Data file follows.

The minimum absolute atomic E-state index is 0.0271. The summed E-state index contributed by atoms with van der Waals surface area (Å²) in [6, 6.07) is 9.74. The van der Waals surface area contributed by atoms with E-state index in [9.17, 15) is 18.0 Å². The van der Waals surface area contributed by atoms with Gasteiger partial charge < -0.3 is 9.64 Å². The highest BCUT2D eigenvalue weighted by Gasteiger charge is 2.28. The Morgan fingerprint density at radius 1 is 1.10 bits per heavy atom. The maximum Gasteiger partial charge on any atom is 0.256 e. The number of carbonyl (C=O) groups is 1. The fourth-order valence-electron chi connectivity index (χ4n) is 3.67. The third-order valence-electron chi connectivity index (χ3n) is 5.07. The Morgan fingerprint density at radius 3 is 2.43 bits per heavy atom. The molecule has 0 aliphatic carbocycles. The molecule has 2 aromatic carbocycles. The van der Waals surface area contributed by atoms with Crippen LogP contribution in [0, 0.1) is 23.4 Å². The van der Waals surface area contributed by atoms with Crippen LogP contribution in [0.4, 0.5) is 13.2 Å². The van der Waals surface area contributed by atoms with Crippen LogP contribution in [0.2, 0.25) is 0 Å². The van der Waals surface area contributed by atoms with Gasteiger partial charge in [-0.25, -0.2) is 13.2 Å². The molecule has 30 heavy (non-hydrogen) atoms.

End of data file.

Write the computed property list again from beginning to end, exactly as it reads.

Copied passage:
The minimum absolute atomic E-state index is 0.0271. The summed E-state index contributed by atoms with van der Waals surface area (Å²) in [6, 6.07) is 9.74. The van der Waals surface area contributed by atoms with E-state index in [9.17, 15) is 18.0 Å². The van der Waals surface area contributed by atoms with Gasteiger partial charge < -0.3 is 9.64 Å². The highest BCUT2D eigenvalue weighted by Gasteiger charge is 2.28. The Morgan fingerprint density at radius 1 is 1.10 bits per heavy atom. The maximum Gasteiger partial charge on any atom is 0.256 e. The number of carbonyl (C=O) groups is 1. The fourth-order valence-electron chi connectivity index (χ4n) is 3.67. The third-order valence-electron chi connectivity index (χ3n) is 5.07. The Morgan fingerprint density at radius 3 is 2.43 bits per heavy atom. The molecule has 0 aliphatic carbocycles. The molecule has 2 aromatic carbocycles. The van der Waals surface area contributed by atoms with Crippen LogP contribution in [0, 0.1) is 23.4 Å². The van der Waals surface area contributed by atoms with Crippen LogP contribution in [0.4, 0.5) is 13.2 Å². The van der Waals surface area contributed by atoms with Crippen LogP contribution in [0.2, 0.25) is 0 Å². The van der Waals surface area contributed by atoms with Gasteiger partial charge in [-0.25, -0.2) is 13.2 Å². The molecule has 30 heavy (non-hydrogen) atoms.